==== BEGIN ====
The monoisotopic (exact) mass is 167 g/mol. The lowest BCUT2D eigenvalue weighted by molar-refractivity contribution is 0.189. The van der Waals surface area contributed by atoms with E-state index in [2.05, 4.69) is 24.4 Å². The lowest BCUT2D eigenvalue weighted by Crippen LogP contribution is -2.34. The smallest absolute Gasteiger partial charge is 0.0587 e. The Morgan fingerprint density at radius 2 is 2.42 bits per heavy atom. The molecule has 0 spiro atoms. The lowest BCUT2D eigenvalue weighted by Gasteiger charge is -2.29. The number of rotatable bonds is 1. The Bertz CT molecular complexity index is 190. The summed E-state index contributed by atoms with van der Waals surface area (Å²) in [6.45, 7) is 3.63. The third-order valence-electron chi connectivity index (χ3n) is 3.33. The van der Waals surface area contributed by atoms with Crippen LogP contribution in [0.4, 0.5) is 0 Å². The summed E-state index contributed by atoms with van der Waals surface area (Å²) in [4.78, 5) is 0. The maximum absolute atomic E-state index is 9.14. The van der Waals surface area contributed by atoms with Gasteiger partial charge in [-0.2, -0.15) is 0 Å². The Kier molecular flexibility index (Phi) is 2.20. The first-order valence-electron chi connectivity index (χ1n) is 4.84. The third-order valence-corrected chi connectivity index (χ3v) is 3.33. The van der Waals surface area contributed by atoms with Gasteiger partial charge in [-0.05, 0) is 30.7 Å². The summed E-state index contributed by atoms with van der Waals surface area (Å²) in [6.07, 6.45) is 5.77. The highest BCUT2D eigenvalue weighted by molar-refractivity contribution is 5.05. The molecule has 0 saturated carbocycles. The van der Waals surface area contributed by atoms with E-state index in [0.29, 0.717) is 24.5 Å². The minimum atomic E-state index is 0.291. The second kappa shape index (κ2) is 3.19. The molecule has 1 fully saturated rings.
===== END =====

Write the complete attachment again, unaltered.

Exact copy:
The monoisotopic (exact) mass is 167 g/mol. The lowest BCUT2D eigenvalue weighted by molar-refractivity contribution is 0.189. The van der Waals surface area contributed by atoms with E-state index in [2.05, 4.69) is 24.4 Å². The lowest BCUT2D eigenvalue weighted by Crippen LogP contribution is -2.34. The smallest absolute Gasteiger partial charge is 0.0587 e. The Morgan fingerprint density at radius 2 is 2.42 bits per heavy atom. The molecule has 0 spiro atoms. The lowest BCUT2D eigenvalue weighted by Gasteiger charge is -2.29. The number of rotatable bonds is 1. The Bertz CT molecular complexity index is 190. The summed E-state index contributed by atoms with van der Waals surface area (Å²) in [6.45, 7) is 3.63. The third-order valence-electron chi connectivity index (χ3n) is 3.33. The van der Waals surface area contributed by atoms with Crippen LogP contribution in [0.4, 0.5) is 0 Å². The summed E-state index contributed by atoms with van der Waals surface area (Å²) in [4.78, 5) is 0. The maximum absolute atomic E-state index is 9.14. The van der Waals surface area contributed by atoms with Gasteiger partial charge in [-0.2, -0.15) is 0 Å². The Kier molecular flexibility index (Phi) is 2.20. The first-order valence-electron chi connectivity index (χ1n) is 4.84. The third-order valence-corrected chi connectivity index (χ3v) is 3.33. The van der Waals surface area contributed by atoms with Gasteiger partial charge in [-0.05, 0) is 30.7 Å². The summed E-state index contributed by atoms with van der Waals surface area (Å²) in [6.07, 6.45) is 5.77. The highest BCUT2D eigenvalue weighted by molar-refractivity contribution is 5.05. The molecule has 0 saturated carbocycles. The van der Waals surface area contributed by atoms with E-state index in [0.29, 0.717) is 24.5 Å². The minimum atomic E-state index is 0.291. The second kappa shape index (κ2) is 3.19. The molecule has 1 fully saturated rings.